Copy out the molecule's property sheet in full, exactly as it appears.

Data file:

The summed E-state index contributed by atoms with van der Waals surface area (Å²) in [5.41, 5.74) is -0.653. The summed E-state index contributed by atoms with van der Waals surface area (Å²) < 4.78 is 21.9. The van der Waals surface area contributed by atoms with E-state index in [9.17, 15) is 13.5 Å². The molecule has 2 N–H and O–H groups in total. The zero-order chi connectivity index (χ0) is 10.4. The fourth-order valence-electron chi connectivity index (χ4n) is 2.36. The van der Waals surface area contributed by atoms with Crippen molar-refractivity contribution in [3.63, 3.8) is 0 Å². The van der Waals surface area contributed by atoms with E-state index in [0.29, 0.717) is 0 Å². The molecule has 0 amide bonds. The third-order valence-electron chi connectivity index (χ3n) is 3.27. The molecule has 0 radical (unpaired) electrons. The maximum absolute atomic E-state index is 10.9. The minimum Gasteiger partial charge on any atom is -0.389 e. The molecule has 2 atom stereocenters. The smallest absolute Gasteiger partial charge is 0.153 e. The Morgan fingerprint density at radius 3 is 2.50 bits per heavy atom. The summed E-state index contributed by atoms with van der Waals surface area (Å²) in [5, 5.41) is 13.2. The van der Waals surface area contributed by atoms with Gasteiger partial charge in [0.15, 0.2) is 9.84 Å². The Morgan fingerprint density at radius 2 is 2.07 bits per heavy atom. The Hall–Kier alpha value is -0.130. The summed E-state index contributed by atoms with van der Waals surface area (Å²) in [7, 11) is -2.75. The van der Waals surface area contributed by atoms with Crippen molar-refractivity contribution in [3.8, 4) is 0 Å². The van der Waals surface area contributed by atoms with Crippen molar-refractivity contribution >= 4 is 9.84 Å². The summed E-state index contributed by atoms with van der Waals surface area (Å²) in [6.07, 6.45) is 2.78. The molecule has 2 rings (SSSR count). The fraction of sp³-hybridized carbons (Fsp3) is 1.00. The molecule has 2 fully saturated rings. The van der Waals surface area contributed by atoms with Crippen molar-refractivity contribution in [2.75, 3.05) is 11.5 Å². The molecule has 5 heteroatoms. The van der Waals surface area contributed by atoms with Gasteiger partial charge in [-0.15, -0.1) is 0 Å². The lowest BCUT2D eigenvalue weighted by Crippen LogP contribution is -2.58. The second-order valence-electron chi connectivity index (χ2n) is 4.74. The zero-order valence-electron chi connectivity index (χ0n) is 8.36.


The summed E-state index contributed by atoms with van der Waals surface area (Å²) in [5.41, 5.74) is -0.653. The summed E-state index contributed by atoms with van der Waals surface area (Å²) < 4.78 is 21.9. The van der Waals surface area contributed by atoms with E-state index in [9.17, 15) is 13.5 Å². The molecule has 2 N–H and O–H groups in total. The zero-order chi connectivity index (χ0) is 10.4. The fourth-order valence-electron chi connectivity index (χ4n) is 2.36. The van der Waals surface area contributed by atoms with Crippen molar-refractivity contribution in [3.63, 3.8) is 0 Å². The van der Waals surface area contributed by atoms with E-state index in [0.29, 0.717) is 0 Å². The molecule has 0 amide bonds. The third-order valence-electron chi connectivity index (χ3n) is 3.27. The molecule has 0 radical (unpaired) electrons. The maximum absolute atomic E-state index is 10.9. The minimum Gasteiger partial charge on any atom is -0.389 e. The molecule has 2 atom stereocenters. The smallest absolute Gasteiger partial charge is 0.153 e. The Morgan fingerprint density at radius 3 is 2.50 bits per heavy atom. The summed E-state index contributed by atoms with van der Waals surface area (Å²) in [5, 5.41) is 13.2. The van der Waals surface area contributed by atoms with Gasteiger partial charge in [0.15, 0.2) is 9.84 Å². The Morgan fingerprint density at radius 2 is 2.07 bits per heavy atom. The Hall–Kier alpha value is -0.130. The summed E-state index contributed by atoms with van der Waals surface area (Å²) in [7, 11) is -2.75. The van der Waals surface area contributed by atoms with Crippen molar-refractivity contribution in [3.8, 4) is 0 Å². The van der Waals surface area contributed by atoms with Crippen molar-refractivity contribution >= 4 is 9.84 Å². The summed E-state index contributed by atoms with van der Waals surface area (Å²) in [6.07, 6.45) is 2.78. The molecule has 2 rings (SSSR count). The fraction of sp³-hybridized carbons (Fsp3) is 1.00. The molecule has 2 fully saturated rings. The van der Waals surface area contributed by atoms with Crippen molar-refractivity contribution in [2.75, 3.05) is 11.5 Å². The molecule has 5 heteroatoms. The van der Waals surface area contributed by atoms with Gasteiger partial charge in [-0.15, -0.1) is 0 Å². The lowest BCUT2D eigenvalue weighted by Crippen LogP contribution is -2.58. The second-order valence-electron chi connectivity index (χ2n) is 4.74. The zero-order valence-electron chi connectivity index (χ0n) is 8.36.